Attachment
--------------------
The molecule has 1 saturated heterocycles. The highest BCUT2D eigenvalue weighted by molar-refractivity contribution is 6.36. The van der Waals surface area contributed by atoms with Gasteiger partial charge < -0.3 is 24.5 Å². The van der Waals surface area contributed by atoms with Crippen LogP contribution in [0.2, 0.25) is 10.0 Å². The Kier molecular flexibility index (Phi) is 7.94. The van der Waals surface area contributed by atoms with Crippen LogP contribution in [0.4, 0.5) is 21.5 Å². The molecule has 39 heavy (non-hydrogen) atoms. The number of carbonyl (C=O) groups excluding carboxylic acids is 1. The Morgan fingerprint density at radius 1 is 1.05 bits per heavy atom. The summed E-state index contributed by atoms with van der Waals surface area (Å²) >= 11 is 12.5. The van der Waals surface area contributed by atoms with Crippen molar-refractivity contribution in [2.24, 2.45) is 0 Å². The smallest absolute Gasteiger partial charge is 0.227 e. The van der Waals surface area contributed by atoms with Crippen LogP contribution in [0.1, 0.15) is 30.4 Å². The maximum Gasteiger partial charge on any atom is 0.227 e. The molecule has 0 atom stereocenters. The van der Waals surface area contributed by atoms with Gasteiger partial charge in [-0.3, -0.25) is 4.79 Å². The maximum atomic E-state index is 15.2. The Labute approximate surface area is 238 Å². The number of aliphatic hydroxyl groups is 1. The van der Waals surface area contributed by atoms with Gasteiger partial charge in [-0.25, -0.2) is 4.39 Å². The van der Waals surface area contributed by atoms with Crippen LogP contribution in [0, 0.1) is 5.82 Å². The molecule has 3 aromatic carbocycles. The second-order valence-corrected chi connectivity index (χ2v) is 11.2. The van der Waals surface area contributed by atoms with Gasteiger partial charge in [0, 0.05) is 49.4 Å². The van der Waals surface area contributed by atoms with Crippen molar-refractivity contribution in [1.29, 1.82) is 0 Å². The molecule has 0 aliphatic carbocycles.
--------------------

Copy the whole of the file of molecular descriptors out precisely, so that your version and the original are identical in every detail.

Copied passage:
The molecule has 1 saturated heterocycles. The highest BCUT2D eigenvalue weighted by molar-refractivity contribution is 6.36. The van der Waals surface area contributed by atoms with Gasteiger partial charge < -0.3 is 24.5 Å². The van der Waals surface area contributed by atoms with Crippen LogP contribution in [0.2, 0.25) is 10.0 Å². The Kier molecular flexibility index (Phi) is 7.94. The van der Waals surface area contributed by atoms with Crippen LogP contribution in [0.4, 0.5) is 21.5 Å². The molecule has 39 heavy (non-hydrogen) atoms. The number of carbonyl (C=O) groups excluding carboxylic acids is 1. The Morgan fingerprint density at radius 1 is 1.05 bits per heavy atom. The summed E-state index contributed by atoms with van der Waals surface area (Å²) >= 11 is 12.5. The van der Waals surface area contributed by atoms with Crippen molar-refractivity contribution in [2.24, 2.45) is 0 Å². The smallest absolute Gasteiger partial charge is 0.227 e. The van der Waals surface area contributed by atoms with Crippen LogP contribution in [0.1, 0.15) is 30.4 Å². The maximum Gasteiger partial charge on any atom is 0.227 e. The molecule has 0 atom stereocenters. The van der Waals surface area contributed by atoms with Gasteiger partial charge in [-0.3, -0.25) is 4.79 Å². The maximum atomic E-state index is 15.2. The Labute approximate surface area is 238 Å². The number of aliphatic hydroxyl groups is 1. The van der Waals surface area contributed by atoms with Gasteiger partial charge in [-0.25, -0.2) is 4.39 Å². The van der Waals surface area contributed by atoms with Crippen LogP contribution in [0, 0.1) is 5.82 Å². The molecule has 3 aromatic carbocycles. The second-order valence-corrected chi connectivity index (χ2v) is 11.2. The van der Waals surface area contributed by atoms with Gasteiger partial charge in [0, 0.05) is 49.4 Å². The van der Waals surface area contributed by atoms with Crippen molar-refractivity contribution in [1.29, 1.82) is 0 Å². The molecule has 0 aliphatic carbocycles.